Five years ago, if someone told you that a small but successful government bond auction was a sign of relief in the market, you would have concluded the market was in tatters. Government bond auctions are not supposed to be newsworthy. A sovereign government, until recently, was the lowest credit risk on the planet. Selling a few billion in three-year government bonds used to be so inconsequential that you might not even see it reported.
My, oh my, how things have changed! Today, the quality of sovereign credits is so lousy that a successful auction isn’t just news. It’s wildly bullish news! It’s so bullish that stocks in America rallied over one per cent overnight. Aussie stocks have followed that lead.
Could this stock market get any more dysfunctional? For the record, the Spanish government auctioned €3.2 billion worth of one-year and 18-month notes. This is chump change for the current times. And these are short-term borrowings. In other words, this should not be news. So why is it news?
It’s news because Europe’s banking system has been in intensive care for nearly two years now. It’s like a critically injured car crash victim hooked up to life support. Investors are like nervous family members who wake up and celebrate that the catheter is still in place and the respirator is still working.
Of course there is a big difference between a loved one in recovery and a monetary system on life support. But our point is you should look past the inconsequential news to the critical fact: Europe’s financial system is on central bank life support.
The plug will be pulled by either the public or the market. Officials are doing all they can to keep the patient alive. They are parasites. If the host organism dies, they die. You can understand their desire for self-preservation.
What is harder to understand, and what we’re urging you to resist, is the belief that any of this matters to the underlying earnings prospects of stocks. As our mate Kris Sayce says in his new presentation, “None of it matters!”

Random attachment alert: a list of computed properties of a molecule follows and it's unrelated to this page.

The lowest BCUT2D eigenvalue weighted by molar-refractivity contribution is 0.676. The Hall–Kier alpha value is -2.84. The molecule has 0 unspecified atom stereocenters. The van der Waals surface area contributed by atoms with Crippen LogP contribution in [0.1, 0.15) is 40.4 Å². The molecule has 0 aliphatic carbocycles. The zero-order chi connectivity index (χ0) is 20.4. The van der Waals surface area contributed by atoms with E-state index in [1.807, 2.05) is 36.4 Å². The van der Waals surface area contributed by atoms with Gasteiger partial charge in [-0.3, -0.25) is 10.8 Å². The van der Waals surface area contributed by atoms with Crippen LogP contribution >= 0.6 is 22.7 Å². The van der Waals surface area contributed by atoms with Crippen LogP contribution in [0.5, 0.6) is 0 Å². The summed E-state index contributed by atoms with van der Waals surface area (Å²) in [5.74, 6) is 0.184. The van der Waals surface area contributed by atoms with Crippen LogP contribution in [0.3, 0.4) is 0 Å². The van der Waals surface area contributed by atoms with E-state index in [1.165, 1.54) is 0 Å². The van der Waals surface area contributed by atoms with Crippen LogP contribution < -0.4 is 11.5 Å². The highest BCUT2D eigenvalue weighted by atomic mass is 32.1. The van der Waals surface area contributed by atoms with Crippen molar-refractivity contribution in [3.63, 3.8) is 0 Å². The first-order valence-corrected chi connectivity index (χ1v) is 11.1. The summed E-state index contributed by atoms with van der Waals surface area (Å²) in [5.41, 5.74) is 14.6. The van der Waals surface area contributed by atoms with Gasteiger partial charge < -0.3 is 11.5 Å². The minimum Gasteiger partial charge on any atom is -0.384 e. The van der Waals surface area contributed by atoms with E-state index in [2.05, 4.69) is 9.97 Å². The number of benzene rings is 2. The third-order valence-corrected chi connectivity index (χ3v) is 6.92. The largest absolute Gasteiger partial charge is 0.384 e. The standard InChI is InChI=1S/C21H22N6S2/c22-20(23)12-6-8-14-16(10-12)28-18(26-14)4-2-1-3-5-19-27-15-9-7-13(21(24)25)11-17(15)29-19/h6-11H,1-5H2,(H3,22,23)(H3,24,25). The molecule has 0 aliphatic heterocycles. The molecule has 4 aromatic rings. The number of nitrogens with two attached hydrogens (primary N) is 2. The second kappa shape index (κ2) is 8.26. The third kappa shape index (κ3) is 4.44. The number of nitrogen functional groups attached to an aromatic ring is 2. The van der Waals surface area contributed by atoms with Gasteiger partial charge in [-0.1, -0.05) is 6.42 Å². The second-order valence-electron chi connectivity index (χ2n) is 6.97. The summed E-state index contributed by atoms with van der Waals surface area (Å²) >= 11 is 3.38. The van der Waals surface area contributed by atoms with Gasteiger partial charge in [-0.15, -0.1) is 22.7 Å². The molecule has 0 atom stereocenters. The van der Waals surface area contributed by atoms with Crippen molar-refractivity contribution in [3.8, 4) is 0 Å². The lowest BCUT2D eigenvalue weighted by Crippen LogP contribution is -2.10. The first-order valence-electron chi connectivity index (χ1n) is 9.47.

Our other mate Murray Dawes charged through the door with furrowed brow this morning. He says he hasn’t seen the Aussie market get stuck in a trading range like this for many years. It’s a combination of automatic flows into stocks from the superannuation industry, algorithm-dominated trading bots, and huge uncertainty about government intervention.
“Does that mean your theory of price action can’t operate correctly if there are external forces?” we asked.
“It means that in a normal market, the negative things that have stacked up – slower China growth, huge uncertainty, more volatility – would mean a big break in stocks. This isn’t a normal market.”
Murray is right about that. The stock market is now dependent on regular intervention in government bond markets to keep confidence up. In a perverse way, the support of government bonds by central bankers could drive everyone back into stocks. But that would be a reactionary move. We’d venture that most investors aren’t rushing into stocks because they have real value. They’re rushing into stocks because stocks aren’t government bonds.
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From the Archives…
What the News on Bond Yields Say About the “Resolved” Eurozone Crisis
2012-04-13 – Eric Fry
The Art of Selling Stocks
2012-04-12 – Chris Mayer
Misguided Faith in an Economic Recovery
2012-04-11 – Joel Bowman
Beware the Big Government Debt Switcheroo
2012-04-10 – Dan Denning
The Discount Rate: Borrowers, Lenders and Bonds
2012-04-09 – Nick Hubble